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Top 5 Beautiful Resume Ideas That Work

By on June 24, 2013
Beautiful Resume Ideas

It’s said that the average recruiter spends somewhere between 2.5 and 10 seconds to determine whether or not your resume is worth reading. To make the most of those precious seconds, it’s important that you present a resume that is as visually attractive as possible. Unattractive resumes, no matter how informative, won’t receive a second glance.

If you Google “top 10 beautiful resumes” or “beautiful resume ideas” you will see tons of inspiring options for creative and attractive resume layouts, but unless you are applying to jobs in a creative industry, many of those ideas won’t be appropriate to your field. If you’re worried that you resume won’t hold a recruiter’s attention, spruce up your resume with one of these 5 versatile ideas:

Choose Your Colors Wisely

For years, former applicants have sworn that they received more invitations to interview when their resumes included navy blue or gray text instead of (or in addition to) traditional black.

While this information is purely anecdotal, it seems obvious that prudent use of color can go a long way toward getting your resume noticed. There are two ways to use color on your resume: colored paper and colored ink.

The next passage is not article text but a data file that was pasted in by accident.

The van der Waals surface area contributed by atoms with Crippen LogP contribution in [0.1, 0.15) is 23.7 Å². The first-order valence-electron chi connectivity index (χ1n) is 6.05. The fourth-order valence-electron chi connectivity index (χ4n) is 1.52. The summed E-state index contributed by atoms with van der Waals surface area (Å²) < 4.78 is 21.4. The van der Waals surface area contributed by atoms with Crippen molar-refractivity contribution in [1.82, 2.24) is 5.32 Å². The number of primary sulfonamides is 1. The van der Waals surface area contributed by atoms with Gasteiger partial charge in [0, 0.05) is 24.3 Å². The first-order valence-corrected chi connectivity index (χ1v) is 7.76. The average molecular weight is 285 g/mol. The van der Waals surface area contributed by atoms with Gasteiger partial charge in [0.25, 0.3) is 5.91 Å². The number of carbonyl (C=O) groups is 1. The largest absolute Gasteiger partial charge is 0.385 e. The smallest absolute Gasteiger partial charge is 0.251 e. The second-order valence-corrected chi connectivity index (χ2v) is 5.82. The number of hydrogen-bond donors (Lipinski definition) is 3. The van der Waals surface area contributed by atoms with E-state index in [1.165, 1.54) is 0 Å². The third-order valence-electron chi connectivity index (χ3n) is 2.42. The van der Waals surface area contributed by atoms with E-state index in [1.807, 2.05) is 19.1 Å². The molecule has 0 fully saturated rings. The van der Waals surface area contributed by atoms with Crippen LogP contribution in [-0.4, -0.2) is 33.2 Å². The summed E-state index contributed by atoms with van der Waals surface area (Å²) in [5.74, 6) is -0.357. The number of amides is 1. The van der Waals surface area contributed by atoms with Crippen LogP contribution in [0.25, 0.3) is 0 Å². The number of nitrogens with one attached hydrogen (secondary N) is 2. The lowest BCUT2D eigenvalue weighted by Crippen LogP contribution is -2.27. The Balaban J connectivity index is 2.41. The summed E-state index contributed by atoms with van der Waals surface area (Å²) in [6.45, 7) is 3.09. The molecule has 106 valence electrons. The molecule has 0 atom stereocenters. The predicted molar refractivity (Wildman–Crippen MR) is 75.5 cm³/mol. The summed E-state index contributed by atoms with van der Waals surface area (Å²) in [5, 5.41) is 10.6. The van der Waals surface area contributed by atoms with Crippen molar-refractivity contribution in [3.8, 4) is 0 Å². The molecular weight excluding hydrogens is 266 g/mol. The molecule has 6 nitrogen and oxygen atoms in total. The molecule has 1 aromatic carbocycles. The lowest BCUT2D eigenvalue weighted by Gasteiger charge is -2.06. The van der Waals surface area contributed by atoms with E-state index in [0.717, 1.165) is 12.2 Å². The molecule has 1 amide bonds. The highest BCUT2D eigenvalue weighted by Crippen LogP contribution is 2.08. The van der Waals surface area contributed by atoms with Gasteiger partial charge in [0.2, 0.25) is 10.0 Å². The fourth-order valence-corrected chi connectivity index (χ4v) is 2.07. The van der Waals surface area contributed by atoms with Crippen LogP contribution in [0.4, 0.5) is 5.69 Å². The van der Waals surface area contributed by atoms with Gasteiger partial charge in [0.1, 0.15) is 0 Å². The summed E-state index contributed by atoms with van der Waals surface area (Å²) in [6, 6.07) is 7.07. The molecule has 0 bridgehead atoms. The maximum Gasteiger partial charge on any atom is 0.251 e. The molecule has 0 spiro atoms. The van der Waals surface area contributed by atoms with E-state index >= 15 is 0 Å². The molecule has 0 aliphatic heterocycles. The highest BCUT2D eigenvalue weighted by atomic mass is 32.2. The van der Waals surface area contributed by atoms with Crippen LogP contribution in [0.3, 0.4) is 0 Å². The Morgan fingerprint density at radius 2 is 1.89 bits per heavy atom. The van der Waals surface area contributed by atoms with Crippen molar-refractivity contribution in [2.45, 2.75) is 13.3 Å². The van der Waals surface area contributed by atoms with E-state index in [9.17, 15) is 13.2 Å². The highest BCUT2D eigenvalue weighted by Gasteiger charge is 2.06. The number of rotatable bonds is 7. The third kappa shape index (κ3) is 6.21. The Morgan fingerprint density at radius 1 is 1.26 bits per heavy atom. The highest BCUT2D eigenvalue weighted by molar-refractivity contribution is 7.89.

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  • billy_bob_tweed

    Top 5 Beautiful Resume Ideas That Work:
    Make an Infographic

    What about . . .

    Top 5 Article Ideas that _DON’T_ Work

    Here’s a clue:
    Recommending graphic ideas — e.g. “Make an Infographic” — and failing to provide, y’know a “graphic” example of that “infographic.” (To say nothing of the colored papers and inks you recommend – where are the examples??)

    Show us, don’t tell us.

    This article was pretty much a USELESS and POINTLESS exercise.

    You tell us that employers only have 2.5 – 10 seconds to get an impression on a resume?

    Well, so do readers and job-seekers looking for advice.

    Garbage in; garbage out.

  • Helena Handbasket

    From the employer’s perspective, I have to say you’re taking a huge risk trying any of these approaches unless you work in a creative field. As an extremely busy manager, I just don’t have time to sift through people’s art projects. An infographic makes it more difficult for me to immediately find the key information I’m looking for. A resume that looks like a Facebook page tells me you spend too much time on Facebook. And how am I supposed to make notes on a t-shirt or mug–or make copies of them to distribute to the rest of the hiring committee?

    Also, be warned that a headshot means you’re willingly providing an employer with the potential means to discriminate against you based on your appearance, age, race, etc. without even having looked at your work history.

    I’d like to see less emphasis on attention-grabbing tricks and more emphasis on clearly articulating the experience, skills and accomplishments that show me what a good fit you are for the job. If you want to be taken seriously, show professionalism. It takes a truly creative person to construct a stand-out resume without using gimmicks.

  • eloise

    Uh people still mail physical résumés? I have never encountered a company that did not want an online submission that they can just keep on their computers and print only when needed.